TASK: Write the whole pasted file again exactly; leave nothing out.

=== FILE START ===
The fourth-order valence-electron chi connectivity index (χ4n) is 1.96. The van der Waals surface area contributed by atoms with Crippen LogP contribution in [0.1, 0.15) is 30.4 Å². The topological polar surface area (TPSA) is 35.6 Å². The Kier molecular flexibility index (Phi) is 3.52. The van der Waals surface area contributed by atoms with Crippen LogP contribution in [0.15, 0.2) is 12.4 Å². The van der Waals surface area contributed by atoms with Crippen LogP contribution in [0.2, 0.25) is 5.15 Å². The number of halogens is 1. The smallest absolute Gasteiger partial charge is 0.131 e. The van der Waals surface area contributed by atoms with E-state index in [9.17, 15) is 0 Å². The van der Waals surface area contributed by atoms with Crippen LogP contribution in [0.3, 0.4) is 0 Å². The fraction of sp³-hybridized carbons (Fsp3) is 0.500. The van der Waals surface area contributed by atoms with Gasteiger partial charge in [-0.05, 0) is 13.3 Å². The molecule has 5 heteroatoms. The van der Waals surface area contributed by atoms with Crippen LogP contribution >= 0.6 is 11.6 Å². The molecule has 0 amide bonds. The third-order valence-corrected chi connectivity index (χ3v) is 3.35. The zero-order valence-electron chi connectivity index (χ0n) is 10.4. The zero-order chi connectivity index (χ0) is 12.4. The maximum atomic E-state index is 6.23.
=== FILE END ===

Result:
The fourth-order valence-electron chi connectivity index (χ4n) is 1.96. The van der Waals surface area contributed by atoms with Crippen LogP contribution in [0.1, 0.15) is 30.4 Å². The topological polar surface area (TPSA) is 35.6 Å². The Kier molecular flexibility index (Phi) is 3.52. The van der Waals surface area contributed by atoms with Crippen LogP contribution in [0.15, 0.2) is 12.4 Å². The van der Waals surface area contributed by atoms with Crippen LogP contribution in [0.2, 0.25) is 5.15 Å². The number of halogens is 1. The smallest absolute Gasteiger partial charge is 0.131 e. The van der Waals surface area contributed by atoms with E-state index in [9.17, 15) is 0 Å². The van der Waals surface area contributed by atoms with Crippen LogP contribution in [0.3, 0.4) is 0 Å². The fraction of sp³-hybridized carbons (Fsp3) is 0.500. The van der Waals surface area contributed by atoms with Gasteiger partial charge in [-0.05, 0) is 13.3 Å². The molecule has 5 heteroatoms. The van der Waals surface area contributed by atoms with Crippen LogP contribution >= 0.6 is 11.6 Å². The molecule has 0 amide bonds. The third-order valence-corrected chi connectivity index (χ3v) is 3.35. The zero-order valence-electron chi connectivity index (χ0n) is 10.4. The zero-order chi connectivity index (χ0) is 12.4. The maximum atomic E-state index is 6.23.